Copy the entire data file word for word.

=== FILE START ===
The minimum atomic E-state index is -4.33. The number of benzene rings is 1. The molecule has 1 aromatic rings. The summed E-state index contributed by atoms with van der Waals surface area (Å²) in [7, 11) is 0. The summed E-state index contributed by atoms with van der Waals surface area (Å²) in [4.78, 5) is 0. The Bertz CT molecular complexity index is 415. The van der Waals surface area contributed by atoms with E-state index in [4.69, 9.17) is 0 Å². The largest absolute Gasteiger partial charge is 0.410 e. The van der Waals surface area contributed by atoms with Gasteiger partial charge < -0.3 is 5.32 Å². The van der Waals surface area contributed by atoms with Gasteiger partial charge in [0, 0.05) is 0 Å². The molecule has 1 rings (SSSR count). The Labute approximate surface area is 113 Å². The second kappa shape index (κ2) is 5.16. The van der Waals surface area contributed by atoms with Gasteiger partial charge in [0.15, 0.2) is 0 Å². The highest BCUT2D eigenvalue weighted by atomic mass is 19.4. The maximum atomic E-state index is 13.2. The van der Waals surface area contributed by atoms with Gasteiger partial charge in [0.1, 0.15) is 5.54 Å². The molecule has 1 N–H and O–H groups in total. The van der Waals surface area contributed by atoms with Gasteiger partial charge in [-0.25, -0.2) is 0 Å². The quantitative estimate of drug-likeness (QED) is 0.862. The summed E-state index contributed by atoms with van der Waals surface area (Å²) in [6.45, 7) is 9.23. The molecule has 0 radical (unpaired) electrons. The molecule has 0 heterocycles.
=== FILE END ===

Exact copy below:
The minimum atomic E-state index is -4.33. The number of benzene rings is 1. The molecule has 1 aromatic rings. The summed E-state index contributed by atoms with van der Waals surface area (Å²) in [7, 11) is 0. The summed E-state index contributed by atoms with van der Waals surface area (Å²) in [4.78, 5) is 0. The Bertz CT molecular complexity index is 415. The van der Waals surface area contributed by atoms with E-state index in [4.69, 9.17) is 0 Å². The largest absolute Gasteiger partial charge is 0.410 e. The van der Waals surface area contributed by atoms with Gasteiger partial charge < -0.3 is 5.32 Å². The van der Waals surface area contributed by atoms with Gasteiger partial charge in [0, 0.05) is 0 Å². The molecule has 1 rings (SSSR count). The Labute approximate surface area is 113 Å². The second kappa shape index (κ2) is 5.16. The van der Waals surface area contributed by atoms with Gasteiger partial charge in [0.15, 0.2) is 0 Å². The highest BCUT2D eigenvalue weighted by atomic mass is 19.4. The maximum atomic E-state index is 13.2. The van der Waals surface area contributed by atoms with Gasteiger partial charge in [0.1, 0.15) is 5.54 Å². The molecule has 1 N–H and O–H groups in total. The van der Waals surface area contributed by atoms with Gasteiger partial charge in [-0.25, -0.2) is 0 Å². The quantitative estimate of drug-likeness (QED) is 0.862. The summed E-state index contributed by atoms with van der Waals surface area (Å²) in [6.45, 7) is 9.23. The molecule has 0 radical (unpaired) electrons. The molecule has 0 heterocycles.